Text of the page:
3. The parents are so grateful to you and you get to see other members of the ward not as bishop, teacher, or chorister, but as mommy and daddy. They beam so proud when they pick up their kids and you tell them what a fun time they had and show them the picture they colored.

4. Fast progression. You know how kids are. They can completely change in a year so you can see the rewards of your work almost instantly.

5. Art. Seriously. There is so much good zen when you sit down and just color with crayons.

6. No diaper changing. Yep. All the perks of being a grandparent. You get to let them play with cool toys, feed them snacks and send them home. If they get fussy or need a diaper change you give them back to there parents.

7. Comfy rocking chair. The bishop doesn't even have as comfy of a chair. You can kick your feet up or sit on the floor in you prefer.

8. Most accepting ward members. My ward is awesome and very accepting of everyone, but the kids don't care of you did your makeup or not, if your dress has a hole in it, or if you shaved your legs. They just care that you are there.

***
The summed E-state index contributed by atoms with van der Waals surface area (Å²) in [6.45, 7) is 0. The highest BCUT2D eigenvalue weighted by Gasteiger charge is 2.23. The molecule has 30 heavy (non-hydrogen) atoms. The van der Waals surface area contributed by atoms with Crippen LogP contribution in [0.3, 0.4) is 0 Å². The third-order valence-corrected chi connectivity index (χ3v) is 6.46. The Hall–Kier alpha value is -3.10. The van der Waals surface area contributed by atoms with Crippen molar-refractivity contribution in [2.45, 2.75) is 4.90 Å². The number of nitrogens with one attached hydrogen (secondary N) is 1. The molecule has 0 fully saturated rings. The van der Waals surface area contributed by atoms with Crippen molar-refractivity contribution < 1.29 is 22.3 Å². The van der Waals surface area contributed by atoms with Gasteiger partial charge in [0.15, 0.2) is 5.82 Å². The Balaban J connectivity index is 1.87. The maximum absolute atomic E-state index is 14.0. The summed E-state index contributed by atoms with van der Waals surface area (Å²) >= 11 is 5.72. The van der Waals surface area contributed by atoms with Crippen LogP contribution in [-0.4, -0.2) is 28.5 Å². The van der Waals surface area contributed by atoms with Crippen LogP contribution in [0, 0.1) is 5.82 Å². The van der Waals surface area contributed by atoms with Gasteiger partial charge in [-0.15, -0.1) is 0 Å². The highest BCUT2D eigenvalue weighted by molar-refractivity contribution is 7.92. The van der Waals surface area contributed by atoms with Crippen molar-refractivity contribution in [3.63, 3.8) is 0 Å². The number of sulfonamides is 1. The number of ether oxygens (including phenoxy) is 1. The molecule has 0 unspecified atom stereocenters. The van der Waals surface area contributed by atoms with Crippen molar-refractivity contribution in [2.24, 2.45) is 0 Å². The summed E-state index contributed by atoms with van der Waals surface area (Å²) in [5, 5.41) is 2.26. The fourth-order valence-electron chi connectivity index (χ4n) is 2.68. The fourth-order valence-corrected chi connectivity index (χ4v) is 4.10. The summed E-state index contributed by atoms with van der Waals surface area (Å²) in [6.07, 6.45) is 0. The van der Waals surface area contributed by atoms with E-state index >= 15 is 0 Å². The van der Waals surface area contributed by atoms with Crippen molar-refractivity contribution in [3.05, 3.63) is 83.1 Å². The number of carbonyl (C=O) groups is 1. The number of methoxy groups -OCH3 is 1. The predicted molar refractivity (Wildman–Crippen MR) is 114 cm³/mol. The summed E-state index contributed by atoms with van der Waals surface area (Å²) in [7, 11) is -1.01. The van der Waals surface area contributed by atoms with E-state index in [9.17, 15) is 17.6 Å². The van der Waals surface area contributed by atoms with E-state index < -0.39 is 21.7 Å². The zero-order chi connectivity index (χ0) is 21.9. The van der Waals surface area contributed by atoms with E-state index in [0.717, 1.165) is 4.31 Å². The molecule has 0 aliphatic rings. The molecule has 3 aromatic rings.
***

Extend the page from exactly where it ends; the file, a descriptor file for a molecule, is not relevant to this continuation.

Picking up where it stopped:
9. Lots of help. Very rarely is there mass chaos. There is plenty of toys, play dough, books, puzzles etc. to keep the kids entertained. Most of the time they just play quietly. There are plenty of parents and other nursery and primary leaders backing you up so no one feels overwhelmed. They even have the primary chorister come in and help entertain the kiddos with songs and musical instruments.

10. Learn their tricks.Yep. You can see it.
Mom comes in and drops off little Johnny. The kid screams and cries and act like mom is leaving him forever. Mom is about to cry herself. The kid knows he's torturing her. You assure her everything will be fine, just go to class. Mom hesitantly leaves, but stand outside the door and listens to little Johnny screaming bloody murder. As long as mom stays strong and doesn't come back in, then a few minutes later little Johnny stops screaming, turns to his friends and is like, "Hey guys, what's up?" He joins in with his friends and has tons of fun while mom is worrying about if the kid is okay or not.
Yes, he's okay. If he freaks out or has bad behavior we will give him back to you.

Saturday, November 7, 2015